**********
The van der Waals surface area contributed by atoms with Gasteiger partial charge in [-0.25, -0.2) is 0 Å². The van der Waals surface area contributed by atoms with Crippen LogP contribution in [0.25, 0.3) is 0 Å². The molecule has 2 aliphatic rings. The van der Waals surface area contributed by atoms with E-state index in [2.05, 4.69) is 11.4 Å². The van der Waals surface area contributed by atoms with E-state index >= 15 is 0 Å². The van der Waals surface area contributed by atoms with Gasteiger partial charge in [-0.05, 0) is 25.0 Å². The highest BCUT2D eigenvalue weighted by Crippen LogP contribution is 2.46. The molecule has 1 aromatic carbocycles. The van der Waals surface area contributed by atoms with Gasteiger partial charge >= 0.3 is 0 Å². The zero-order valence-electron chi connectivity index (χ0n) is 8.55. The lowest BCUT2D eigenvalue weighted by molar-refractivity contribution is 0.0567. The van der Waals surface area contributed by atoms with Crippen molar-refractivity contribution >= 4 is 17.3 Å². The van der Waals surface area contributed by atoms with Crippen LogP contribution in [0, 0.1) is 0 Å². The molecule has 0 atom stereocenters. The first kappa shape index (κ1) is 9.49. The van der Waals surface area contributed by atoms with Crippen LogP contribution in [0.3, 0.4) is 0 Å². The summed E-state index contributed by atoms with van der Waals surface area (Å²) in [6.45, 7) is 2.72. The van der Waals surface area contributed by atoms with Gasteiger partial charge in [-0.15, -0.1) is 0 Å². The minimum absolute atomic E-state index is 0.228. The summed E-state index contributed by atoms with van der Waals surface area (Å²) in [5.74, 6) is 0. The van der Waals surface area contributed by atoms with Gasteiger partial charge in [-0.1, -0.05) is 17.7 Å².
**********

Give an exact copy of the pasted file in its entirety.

The van der Waals surface area contributed by atoms with Gasteiger partial charge in [-0.25, -0.2) is 0 Å². The van der Waals surface area contributed by atoms with Crippen LogP contribution in [0.25, 0.3) is 0 Å². The molecule has 2 aliphatic rings. The van der Waals surface area contributed by atoms with E-state index in [2.05, 4.69) is 11.4 Å². The van der Waals surface area contributed by atoms with E-state index >= 15 is 0 Å². The van der Waals surface area contributed by atoms with Gasteiger partial charge in [-0.05, 0) is 25.0 Å². The highest BCUT2D eigenvalue weighted by Crippen LogP contribution is 2.46. The molecule has 1 aromatic carbocycles. The van der Waals surface area contributed by atoms with Gasteiger partial charge >= 0.3 is 0 Å². The zero-order valence-electron chi connectivity index (χ0n) is 8.55. The lowest BCUT2D eigenvalue weighted by molar-refractivity contribution is 0.0567. The van der Waals surface area contributed by atoms with Crippen molar-refractivity contribution >= 4 is 17.3 Å². The van der Waals surface area contributed by atoms with Crippen LogP contribution in [0, 0.1) is 0 Å². The molecule has 0 atom stereocenters. The first kappa shape index (κ1) is 9.49. The van der Waals surface area contributed by atoms with Crippen LogP contribution in [0.3, 0.4) is 0 Å². The summed E-state index contributed by atoms with van der Waals surface area (Å²) in [6.45, 7) is 2.72. The van der Waals surface area contributed by atoms with Gasteiger partial charge in [-0.15, -0.1) is 0 Å². The minimum absolute atomic E-state index is 0.228. The summed E-state index contributed by atoms with van der Waals surface area (Å²) in [5.74, 6) is 0. The van der Waals surface area contributed by atoms with Gasteiger partial charge in [-0.1, -0.05) is 17.7 Å².